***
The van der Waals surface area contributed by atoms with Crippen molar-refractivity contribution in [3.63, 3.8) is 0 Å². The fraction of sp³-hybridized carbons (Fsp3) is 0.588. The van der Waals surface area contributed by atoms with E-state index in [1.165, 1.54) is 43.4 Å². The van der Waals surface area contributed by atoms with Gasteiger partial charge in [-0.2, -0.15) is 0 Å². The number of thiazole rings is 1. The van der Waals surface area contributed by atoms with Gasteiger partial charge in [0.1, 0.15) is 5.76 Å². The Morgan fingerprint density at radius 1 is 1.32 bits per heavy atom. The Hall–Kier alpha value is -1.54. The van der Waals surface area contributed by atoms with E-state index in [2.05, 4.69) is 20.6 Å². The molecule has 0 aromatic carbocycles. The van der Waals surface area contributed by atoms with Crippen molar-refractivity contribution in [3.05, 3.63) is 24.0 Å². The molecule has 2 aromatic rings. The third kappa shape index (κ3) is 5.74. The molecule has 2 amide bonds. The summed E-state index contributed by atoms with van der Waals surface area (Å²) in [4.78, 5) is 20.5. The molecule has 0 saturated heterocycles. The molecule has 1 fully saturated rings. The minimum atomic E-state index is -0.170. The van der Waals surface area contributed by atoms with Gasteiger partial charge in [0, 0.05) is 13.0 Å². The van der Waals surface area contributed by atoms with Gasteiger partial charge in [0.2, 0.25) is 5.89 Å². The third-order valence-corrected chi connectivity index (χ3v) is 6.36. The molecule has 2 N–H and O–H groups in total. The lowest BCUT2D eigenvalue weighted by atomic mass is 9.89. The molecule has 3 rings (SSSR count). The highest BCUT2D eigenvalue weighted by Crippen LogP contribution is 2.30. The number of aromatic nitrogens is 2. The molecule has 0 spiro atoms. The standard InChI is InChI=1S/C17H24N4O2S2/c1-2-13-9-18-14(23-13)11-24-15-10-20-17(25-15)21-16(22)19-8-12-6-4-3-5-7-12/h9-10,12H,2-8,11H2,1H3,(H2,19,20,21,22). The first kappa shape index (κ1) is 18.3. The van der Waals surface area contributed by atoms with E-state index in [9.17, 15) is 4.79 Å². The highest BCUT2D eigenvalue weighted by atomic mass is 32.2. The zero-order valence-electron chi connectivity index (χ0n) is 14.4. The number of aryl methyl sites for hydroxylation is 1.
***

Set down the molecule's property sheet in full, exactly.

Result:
The van der Waals surface area contributed by atoms with Crippen molar-refractivity contribution in [3.63, 3.8) is 0 Å². The fraction of sp³-hybridized carbons (Fsp3) is 0.588. The van der Waals surface area contributed by atoms with E-state index in [1.165, 1.54) is 43.4 Å². The van der Waals surface area contributed by atoms with Gasteiger partial charge in [-0.2, -0.15) is 0 Å². The number of thiazole rings is 1. The van der Waals surface area contributed by atoms with Gasteiger partial charge in [0.1, 0.15) is 5.76 Å². The Morgan fingerprint density at radius 1 is 1.32 bits per heavy atom. The Hall–Kier alpha value is -1.54. The van der Waals surface area contributed by atoms with E-state index in [2.05, 4.69) is 20.6 Å². The molecule has 0 aromatic carbocycles. The van der Waals surface area contributed by atoms with Crippen molar-refractivity contribution in [3.05, 3.63) is 24.0 Å². The molecule has 2 aromatic rings. The third kappa shape index (κ3) is 5.74. The molecule has 2 amide bonds. The summed E-state index contributed by atoms with van der Waals surface area (Å²) in [4.78, 5) is 20.5. The molecule has 0 saturated heterocycles. The molecule has 1 fully saturated rings. The minimum atomic E-state index is -0.170. The van der Waals surface area contributed by atoms with Gasteiger partial charge in [0, 0.05) is 13.0 Å². The van der Waals surface area contributed by atoms with Gasteiger partial charge in [0.2, 0.25) is 5.89 Å². The third-order valence-corrected chi connectivity index (χ3v) is 6.36. The molecule has 2 N–H and O–H groups in total. The lowest BCUT2D eigenvalue weighted by atomic mass is 9.89. The molecule has 3 rings (SSSR count). The highest BCUT2D eigenvalue weighted by Crippen LogP contribution is 2.30. The number of aromatic nitrogens is 2. The molecule has 0 spiro atoms. The standard InChI is InChI=1S/C17H24N4O2S2/c1-2-13-9-18-14(23-13)11-24-15-10-20-17(25-15)21-16(22)19-8-12-6-4-3-5-7-12/h9-10,12H,2-8,11H2,1H3,(H2,19,20,21,22). The first kappa shape index (κ1) is 18.3. The van der Waals surface area contributed by atoms with E-state index in [9.17, 15) is 4.79 Å². The highest BCUT2D eigenvalue weighted by atomic mass is 32.2. The zero-order valence-electron chi connectivity index (χ0n) is 14.4. The number of aryl methyl sites for hydroxylation is 1.